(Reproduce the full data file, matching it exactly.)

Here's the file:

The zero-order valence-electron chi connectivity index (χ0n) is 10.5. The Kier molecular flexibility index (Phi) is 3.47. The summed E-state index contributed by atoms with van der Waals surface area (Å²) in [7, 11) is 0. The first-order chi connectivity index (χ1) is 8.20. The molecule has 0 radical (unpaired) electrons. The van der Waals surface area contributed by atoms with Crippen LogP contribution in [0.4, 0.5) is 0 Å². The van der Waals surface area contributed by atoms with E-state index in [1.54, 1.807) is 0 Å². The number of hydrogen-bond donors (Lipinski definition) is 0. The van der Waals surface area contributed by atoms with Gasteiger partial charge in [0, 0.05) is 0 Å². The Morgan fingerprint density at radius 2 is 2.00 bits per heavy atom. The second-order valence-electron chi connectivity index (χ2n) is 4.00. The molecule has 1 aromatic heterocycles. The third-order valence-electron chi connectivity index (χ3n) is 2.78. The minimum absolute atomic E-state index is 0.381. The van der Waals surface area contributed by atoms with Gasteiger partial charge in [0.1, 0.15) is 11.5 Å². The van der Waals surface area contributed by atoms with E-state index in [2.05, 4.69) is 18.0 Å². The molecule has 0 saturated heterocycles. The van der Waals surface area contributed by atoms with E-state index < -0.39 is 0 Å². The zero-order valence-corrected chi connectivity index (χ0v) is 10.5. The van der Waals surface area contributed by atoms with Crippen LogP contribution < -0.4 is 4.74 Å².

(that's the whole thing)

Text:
The zero-order valence-electron chi connectivity index (χ0n) is 10.5. The Kier molecular flexibility index (Phi) is 3.47. The summed E-state index contributed by atoms with van der Waals surface area (Å²) in [7, 11) is 0. The first-order chi connectivity index (χ1) is 8.20. The molecule has 0 radical (unpaired) electrons. The van der Waals surface area contributed by atoms with Crippen LogP contribution in [0.4, 0.5) is 0 Å². The van der Waals surface area contributed by atoms with E-state index in [1.54, 1.807) is 0 Å². The number of hydrogen-bond donors (Lipinski definition) is 0. The van der Waals surface area contributed by atoms with Gasteiger partial charge in [0, 0.05) is 0 Å². The Morgan fingerprint density at radius 2 is 2.00 bits per heavy atom. The second-order valence-electron chi connectivity index (χ2n) is 4.00. The molecule has 1 aromatic heterocycles. The third-order valence-electron chi connectivity index (χ3n) is 2.78. The minimum absolute atomic E-state index is 0.381. The van der Waals surface area contributed by atoms with Gasteiger partial charge in [0.1, 0.15) is 11.5 Å². The van der Waals surface area contributed by atoms with E-state index in [2.05, 4.69) is 18.0 Å². The molecule has 0 saturated heterocycles. The van der Waals surface area contributed by atoms with E-state index < -0.39 is 0 Å². The zero-order valence-corrected chi connectivity index (χ0v) is 10.5. The van der Waals surface area contributed by atoms with Crippen LogP contribution < -0.4 is 4.74 Å².